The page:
“If you’re going to pay her (MacIntyre’s) legal fees, former Trustee Green’s fees should be paid as well,” Gilbert argued.
MacIntyre said she deserved the district’s financial support as she was assaulted while carrying out her duties as the board’s treasurer.
After only 10 minutes of the Sept. 21 meeting, MacIntyre and McNeal walked out during an attempted presentation by Charis Lee, an attorney that had been doing legal work for the district for about a year.
Lee began her report by saying her firm had been paid $57,960.27 in its first year of service to the district, from Sept. 2021 to Aug. 2022; The Williams Firm, previously employed by the district, had been paid $429,932.41 in the prior year, July 2020 to June 2021.
Parliamentary interjections were launched at a fast and furious pace – 40 in all during the first 10 minutes of the meeting – an average of four during each minute of meeting time; all but seven interjections were made by MacIntyre and McNeal.
MacIntyre and McNeal insisted that the report by Lee was inappropriate. “It’s very disrespectful for you to bring this person [Lee] here,” McNeal charged.
After heated exchanges with McIntosh, MacIntyre and McNeal walked out of the meeting. The two were roundly booed by many members of the audience as they left the meeting.
Lacking four members required for a quorum to conduct business, the meeting was temporarily suspended.
“This is a circus!” shouted one member of the audience. “You should be ashamed of yourselves!” yelled another. “You are holding this district hostage!”
“We can go outside,” Gilbert said to an audience member. “I’ve got something for you.”
Trustee Linda Boose then arrived at the meeting. A quorum thus established, the meeting continued with Lee making her report to the board.
Lee presented documents defending her billing practices that had been the target of ongoing criticisms from MacIntyre and McNeal. “Over the past year I have tried tremendously to make sure that the billing that you receive … is well within what you need, not excessive,” Lee said.
Lee left the meeting at the end of her report. MacIntyre and McNeal then reentered.
“You are the problem”
About halfway through the Sept. 21 meeting [at the 1:50 mark of the YouTube recording] during time set aside for public comment, the anger toward the board’s stumbling leadership was unleashed by district employees:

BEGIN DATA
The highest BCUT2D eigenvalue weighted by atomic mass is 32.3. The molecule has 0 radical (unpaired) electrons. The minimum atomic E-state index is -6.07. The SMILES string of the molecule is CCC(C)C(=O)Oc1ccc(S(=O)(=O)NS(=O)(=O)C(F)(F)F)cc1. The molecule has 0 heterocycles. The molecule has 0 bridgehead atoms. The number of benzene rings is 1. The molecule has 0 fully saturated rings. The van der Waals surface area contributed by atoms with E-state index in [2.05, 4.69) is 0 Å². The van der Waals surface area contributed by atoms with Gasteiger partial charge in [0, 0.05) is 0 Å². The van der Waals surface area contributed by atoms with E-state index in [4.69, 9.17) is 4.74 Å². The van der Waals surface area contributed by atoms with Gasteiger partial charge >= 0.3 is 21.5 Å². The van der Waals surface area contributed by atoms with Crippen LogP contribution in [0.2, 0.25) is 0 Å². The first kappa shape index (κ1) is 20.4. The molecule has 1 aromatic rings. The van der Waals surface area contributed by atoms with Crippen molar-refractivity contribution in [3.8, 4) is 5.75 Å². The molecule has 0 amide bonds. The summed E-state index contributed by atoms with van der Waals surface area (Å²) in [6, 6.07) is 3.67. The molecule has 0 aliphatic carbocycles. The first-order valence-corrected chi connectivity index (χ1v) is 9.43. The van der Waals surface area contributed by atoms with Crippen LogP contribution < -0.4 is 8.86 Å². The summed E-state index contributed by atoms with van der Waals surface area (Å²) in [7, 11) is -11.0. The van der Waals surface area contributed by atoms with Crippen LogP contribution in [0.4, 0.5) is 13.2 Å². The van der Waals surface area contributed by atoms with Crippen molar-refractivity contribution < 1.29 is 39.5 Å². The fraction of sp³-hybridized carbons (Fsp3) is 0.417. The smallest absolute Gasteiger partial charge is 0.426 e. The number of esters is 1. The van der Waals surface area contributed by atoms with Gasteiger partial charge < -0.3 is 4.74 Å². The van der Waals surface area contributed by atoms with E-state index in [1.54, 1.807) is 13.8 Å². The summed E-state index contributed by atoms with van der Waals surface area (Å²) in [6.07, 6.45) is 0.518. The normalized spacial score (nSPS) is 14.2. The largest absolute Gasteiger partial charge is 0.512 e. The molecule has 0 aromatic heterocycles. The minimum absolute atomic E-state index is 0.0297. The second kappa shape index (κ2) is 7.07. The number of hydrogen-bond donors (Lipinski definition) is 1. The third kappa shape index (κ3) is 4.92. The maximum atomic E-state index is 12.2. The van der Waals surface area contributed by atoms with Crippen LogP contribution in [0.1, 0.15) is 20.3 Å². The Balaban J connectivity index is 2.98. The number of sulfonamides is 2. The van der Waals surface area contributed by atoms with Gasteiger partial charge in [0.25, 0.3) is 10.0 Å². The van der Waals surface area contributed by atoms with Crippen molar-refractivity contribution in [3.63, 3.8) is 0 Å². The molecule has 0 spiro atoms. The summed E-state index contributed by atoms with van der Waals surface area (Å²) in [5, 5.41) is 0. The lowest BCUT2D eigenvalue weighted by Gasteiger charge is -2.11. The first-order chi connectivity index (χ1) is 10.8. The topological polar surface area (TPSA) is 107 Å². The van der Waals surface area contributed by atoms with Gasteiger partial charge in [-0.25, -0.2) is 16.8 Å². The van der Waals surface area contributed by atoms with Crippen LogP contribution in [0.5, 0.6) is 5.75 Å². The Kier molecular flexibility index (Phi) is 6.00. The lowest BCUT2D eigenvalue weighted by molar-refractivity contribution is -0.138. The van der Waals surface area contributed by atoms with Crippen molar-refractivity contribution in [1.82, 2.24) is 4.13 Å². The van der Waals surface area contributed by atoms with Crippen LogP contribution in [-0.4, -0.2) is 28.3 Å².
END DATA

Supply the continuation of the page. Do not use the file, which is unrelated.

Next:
- Karen Christian, United Teachers of Flint (UTF), president: “I’m so disheartened by the conduct of this board. … Every time we come to a meeting, there’s ridiculousness that happens – calling each other names, committing assaults, personal political agendas, and not doing the work of the district for our students. … I’m embarrassed and ashamed of the conduct here. The teachers would not tolerate this behavior from our students. … This board is micromanaging everything that the administration is doing. … It seems that you are the problem that’s keeping teachers from coming into this district. … You don’t get to be disciplined; you get to be voted out. … We’ve had enough.” Christian gave a Robert’s Rules of Order for Dummies book to each FBOE member.
- Dr. V. Stewart, school psychologist, 30-year FCS employee: “Up until this point, I have been pretty proud of the Flint schools. … My concern is that with your behavior you are driving children, teachers, and families away from Flint. … When a fight breaks out at a football game, they can say, ‘Oh, we’re just acting like the board.’ … It is critical that you represent the best of us, not the worst. … Please do better; it is critical for our survival. … It’s not the water that’s hurt us as much as you are. … Psychologically, you’re killing us.”
- Heather Nassar, teacher, 24-year Flint Community Schools (FCS) employee called the board’s behavior “unacceptable and unprofessional.” She said the board’s response to infrastructure needs was slow, inadequate, and detrimental to staff and students.
- Felicia Naimark, speech pathologist, FCS employee: “I have never seen a board or meetings run as horribly as these are. The time that it takes to get nothing done is unbelievable.” Naimark called the Sept. 19 meeting a “travesty; board members walking out, infighting, arguing between people, points of order, points of information improperly used. … This is wasting the time of our community.” Naimark said the payment of legal fees for board members would be better spent on the district’s staff and students.
- Bruce Jordan, union official who represents teachers in 10 Genesee County districts, called Flint board meetings “a public travesty, a sham … a complete embarrassment … a laughing stock.” He advised those in attendance: “If you want a change, Nov, 8 is coming, Vote.”
The three September meetings of Flint’s public-school board ended after a total of nearly 12 hours.
15 running for FBOE seats in Nov. 8 election
Fifteen candidates have announced their intent to run for five available seats on the Flint’s school board in the upcoming Nov. 8 election. Candidates are listed at the website of the Genesee County Clerk’s office.
Nine candidates are running for three spots; all are full six-year terms: Linda Boose; Chris Del Morone; Emily Doerr; Dylan Luna; Carol McIntosh; Claudia Perkins; Melody Relerford; Lakeisha Tureaud; Audrey Young.
Four candidates are running for a one spot, a partial term ending Dec. 2024: Kasey Calvert; Michael Clack; Allen Gilbert; Leslie Haney.
Two candidates are running for one spot, a partial term ending Dec. 2026: Donyele Darrough; Terae King.
EVM has reached out to all 15 candidates to provide information for candidate profiles.. Readers can expect online profiles in about two weeks by mid-October.
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The remaining announced meetings of the Flint Board of Education in 2022 are Oct. 12 & 19, Nov. 9 & 16, Dec. 14 & 21. Meetings can be viewed remotely or in person. Meetings start at 6:30 and are held at the ALA building, 1602 S. Averill, Flint, MI 48503. Additional details are available at the district’s website: www.flintschools.org.
Editor’s Note: Any descriptions of Flint school board meetings by East Village Magazine, past or present, can be verified by accessing audiovisual recordings available at YouTube.
Banner photo: FBOE in session during September meeting. Photo by Tom Travis
EVM Education Beat reporter Harold Ford can be reached at email@example.com.